Effect of two noncompetitive AMPA receptor antagonists GYKI 52466 and GYKI 53405 on vigilance, behavior and spike-wave discharges in a genetic rat model of absence epilepsy

Rita Jakus, Marton Graf, Romeo D. Ando, Brigitta Balogh, Istvan Gacsalyi, Gyorgy Levay, Sandor Kantor, Gyorgy Bagdy

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28 Citations (Scopus)


The present study was conducted to investigate the effects of two noncompetitive alpha-amino-3-hydroxy-5-methyl-4-isoxazolepropionic acid (AMPA) receptor antagonists, GYKI 52466 and GYKI 53405 (the racemate of talampanel) on the generation of spike-wave discharges (SWD) parallel with the vigilance and behavioral changes in the genetic absence epilepsy model of WAG/Rij rats. Intraperitoneal (i.p.) administration of GYKI 52466 (1-[4-aminophenyl]-4-methyl- 7,8-methylenedioxy-5H-2,3-benzodiazepine; 3, 10 and 30 mg/kg, i.p.), the prototypic compound of the 2,3-benzodiazepine family, caused a fast dose-dependent increase in the number and cumulative duration of SWD. These changes were accompanied by dose-dependent increase in duration of light slow wave sleep (SWS1) and passive awake, vigilance states associated with the presence of SWD. In addition a short, transient behavioral activation occurred that was followed by strong ataxia and immobility, decrease of active wakefulness and increase in deep slow wave sleep. GYKI 53405 (7-acetyl-5-(4-aminophenyl)-8-methyl-8,9-dihydro-7H-1,3-dioxolo[4,5-b][2,3] benzodiazepine, the racemate of talampanel, 16 mg/kg, i.p.) failed to affect any measure of SWD and vigilance. When used as a pretreatment, GYKI 52466 (10 mg/kg) slightly attenuated SWD-promoting effects of the 5-HT1A receptor agonist 8-OH-DPAT, it decreased cumulative duration and average time of paroxysms. In conclusion, AMPA receptors play moderate role in regulation of epileptic activity, and some of these effects are connected to their effects on vigilance in this model.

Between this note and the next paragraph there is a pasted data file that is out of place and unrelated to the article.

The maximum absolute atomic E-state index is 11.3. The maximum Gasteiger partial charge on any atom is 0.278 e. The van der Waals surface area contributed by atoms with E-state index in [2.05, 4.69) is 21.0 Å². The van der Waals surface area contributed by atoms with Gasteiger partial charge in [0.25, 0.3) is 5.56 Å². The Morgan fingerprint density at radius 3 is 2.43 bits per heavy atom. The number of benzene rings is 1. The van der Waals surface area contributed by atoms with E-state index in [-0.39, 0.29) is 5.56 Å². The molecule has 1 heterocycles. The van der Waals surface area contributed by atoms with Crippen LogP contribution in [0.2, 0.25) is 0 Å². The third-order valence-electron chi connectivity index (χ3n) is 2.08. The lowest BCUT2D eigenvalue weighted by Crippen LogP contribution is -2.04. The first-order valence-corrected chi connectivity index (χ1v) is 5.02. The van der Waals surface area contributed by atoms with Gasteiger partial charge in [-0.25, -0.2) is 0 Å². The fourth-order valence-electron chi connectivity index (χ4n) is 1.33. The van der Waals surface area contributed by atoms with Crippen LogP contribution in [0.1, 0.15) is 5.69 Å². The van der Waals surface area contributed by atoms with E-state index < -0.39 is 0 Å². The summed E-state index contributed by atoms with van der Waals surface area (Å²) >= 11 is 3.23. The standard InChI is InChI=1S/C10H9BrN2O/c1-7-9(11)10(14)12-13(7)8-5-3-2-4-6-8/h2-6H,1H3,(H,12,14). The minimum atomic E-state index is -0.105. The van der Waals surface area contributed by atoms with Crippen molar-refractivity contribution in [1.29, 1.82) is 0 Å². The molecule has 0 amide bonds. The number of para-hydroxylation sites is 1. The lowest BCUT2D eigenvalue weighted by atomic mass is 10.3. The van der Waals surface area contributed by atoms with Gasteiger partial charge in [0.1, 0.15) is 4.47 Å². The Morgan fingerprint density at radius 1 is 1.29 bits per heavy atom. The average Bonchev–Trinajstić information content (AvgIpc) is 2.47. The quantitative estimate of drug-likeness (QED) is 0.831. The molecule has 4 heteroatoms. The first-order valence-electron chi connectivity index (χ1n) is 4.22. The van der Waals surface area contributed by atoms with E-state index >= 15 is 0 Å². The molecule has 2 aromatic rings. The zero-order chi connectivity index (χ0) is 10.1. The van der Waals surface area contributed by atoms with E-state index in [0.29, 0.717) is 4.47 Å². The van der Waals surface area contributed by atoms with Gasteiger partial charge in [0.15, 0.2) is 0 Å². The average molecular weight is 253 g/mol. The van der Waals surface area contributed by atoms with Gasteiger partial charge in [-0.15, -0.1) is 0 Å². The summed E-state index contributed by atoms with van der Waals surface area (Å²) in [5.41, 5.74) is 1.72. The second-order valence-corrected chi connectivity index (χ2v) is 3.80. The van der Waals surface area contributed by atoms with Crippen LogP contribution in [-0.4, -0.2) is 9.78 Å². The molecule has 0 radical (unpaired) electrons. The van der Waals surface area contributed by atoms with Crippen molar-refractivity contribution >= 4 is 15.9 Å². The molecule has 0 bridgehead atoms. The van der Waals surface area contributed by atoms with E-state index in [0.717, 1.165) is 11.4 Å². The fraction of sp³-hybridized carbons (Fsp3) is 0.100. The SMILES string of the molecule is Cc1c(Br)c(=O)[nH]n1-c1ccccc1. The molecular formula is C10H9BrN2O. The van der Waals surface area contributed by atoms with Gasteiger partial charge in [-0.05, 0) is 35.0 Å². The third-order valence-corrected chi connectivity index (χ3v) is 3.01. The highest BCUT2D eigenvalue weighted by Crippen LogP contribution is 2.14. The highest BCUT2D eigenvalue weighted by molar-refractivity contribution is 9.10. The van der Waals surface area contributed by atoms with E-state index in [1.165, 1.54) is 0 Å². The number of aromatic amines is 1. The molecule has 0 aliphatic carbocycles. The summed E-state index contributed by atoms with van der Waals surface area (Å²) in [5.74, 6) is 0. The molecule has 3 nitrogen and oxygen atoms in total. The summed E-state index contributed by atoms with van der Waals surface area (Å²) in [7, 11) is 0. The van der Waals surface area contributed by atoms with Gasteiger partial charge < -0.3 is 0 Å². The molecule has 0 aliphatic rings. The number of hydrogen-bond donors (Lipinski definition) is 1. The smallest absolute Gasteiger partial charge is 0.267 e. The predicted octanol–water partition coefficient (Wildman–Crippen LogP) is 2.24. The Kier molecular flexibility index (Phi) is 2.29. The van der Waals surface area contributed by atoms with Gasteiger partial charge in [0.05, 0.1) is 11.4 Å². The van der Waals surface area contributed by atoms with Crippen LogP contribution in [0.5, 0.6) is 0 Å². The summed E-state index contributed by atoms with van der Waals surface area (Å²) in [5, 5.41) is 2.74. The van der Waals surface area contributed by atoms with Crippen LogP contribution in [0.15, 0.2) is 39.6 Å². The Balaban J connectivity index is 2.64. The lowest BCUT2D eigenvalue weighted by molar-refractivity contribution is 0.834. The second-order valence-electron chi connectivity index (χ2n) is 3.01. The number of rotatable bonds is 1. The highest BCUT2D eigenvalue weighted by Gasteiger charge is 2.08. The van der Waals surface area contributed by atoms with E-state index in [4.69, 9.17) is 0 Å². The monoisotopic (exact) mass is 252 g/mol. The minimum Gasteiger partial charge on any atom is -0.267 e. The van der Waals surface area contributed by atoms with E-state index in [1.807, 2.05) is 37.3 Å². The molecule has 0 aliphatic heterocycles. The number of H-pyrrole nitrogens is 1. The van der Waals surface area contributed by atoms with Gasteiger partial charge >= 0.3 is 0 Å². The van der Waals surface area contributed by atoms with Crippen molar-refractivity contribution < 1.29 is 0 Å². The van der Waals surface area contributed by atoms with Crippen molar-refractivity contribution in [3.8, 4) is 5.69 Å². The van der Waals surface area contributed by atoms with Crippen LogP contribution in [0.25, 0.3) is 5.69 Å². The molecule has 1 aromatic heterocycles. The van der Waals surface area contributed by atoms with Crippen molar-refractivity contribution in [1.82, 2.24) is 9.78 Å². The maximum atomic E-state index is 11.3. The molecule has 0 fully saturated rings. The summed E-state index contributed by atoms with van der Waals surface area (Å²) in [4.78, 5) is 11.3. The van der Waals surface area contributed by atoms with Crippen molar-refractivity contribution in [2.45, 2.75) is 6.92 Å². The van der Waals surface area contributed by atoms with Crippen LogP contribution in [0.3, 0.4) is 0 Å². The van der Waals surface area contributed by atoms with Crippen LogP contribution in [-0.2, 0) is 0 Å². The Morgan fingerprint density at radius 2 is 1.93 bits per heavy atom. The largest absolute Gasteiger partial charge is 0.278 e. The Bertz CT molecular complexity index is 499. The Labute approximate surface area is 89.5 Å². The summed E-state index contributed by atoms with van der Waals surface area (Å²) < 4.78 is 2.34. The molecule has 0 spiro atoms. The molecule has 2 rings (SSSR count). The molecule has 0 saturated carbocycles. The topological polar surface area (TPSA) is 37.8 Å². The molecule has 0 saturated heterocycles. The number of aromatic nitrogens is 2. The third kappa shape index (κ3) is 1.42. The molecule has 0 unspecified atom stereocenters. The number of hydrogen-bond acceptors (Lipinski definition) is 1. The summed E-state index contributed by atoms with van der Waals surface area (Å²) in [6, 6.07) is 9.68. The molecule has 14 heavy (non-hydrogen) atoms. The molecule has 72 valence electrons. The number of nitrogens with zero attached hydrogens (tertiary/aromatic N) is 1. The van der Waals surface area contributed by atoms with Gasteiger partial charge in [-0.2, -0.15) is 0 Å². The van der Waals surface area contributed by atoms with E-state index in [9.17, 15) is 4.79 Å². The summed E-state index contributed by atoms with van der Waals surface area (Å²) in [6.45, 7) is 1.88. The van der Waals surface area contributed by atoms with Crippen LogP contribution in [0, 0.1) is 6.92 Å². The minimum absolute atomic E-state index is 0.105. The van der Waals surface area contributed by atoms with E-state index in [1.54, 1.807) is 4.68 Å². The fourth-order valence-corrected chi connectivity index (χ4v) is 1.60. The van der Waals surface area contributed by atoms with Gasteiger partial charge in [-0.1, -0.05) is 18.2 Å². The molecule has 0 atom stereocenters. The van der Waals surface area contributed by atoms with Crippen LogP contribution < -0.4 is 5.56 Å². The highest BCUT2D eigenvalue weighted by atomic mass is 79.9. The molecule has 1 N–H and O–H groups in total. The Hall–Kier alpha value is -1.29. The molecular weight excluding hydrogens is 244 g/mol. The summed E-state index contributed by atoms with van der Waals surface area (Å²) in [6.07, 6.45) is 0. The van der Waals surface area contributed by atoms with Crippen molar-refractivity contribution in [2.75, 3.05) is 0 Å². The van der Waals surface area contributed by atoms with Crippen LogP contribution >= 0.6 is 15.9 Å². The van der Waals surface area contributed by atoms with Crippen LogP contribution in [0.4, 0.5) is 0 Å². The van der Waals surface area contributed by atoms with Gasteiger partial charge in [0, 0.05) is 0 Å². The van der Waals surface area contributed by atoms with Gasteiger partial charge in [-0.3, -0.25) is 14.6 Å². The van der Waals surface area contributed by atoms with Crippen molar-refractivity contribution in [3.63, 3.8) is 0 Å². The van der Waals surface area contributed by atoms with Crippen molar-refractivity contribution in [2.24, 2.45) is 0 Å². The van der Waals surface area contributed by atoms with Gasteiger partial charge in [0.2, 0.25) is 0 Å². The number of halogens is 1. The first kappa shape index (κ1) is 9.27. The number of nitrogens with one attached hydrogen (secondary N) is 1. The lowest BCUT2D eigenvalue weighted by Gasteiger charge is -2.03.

Original languageEnglish
Pages (from-to)236-244
Number of pages9
JournalBrain research
Issue number2
Publication statusPublished - máj. 22 2004


ASJC Scopus subject areas

  • Neuroscience(all)
  • Molecular Biology
  • Clinical Neurology
  • Developmental Biology

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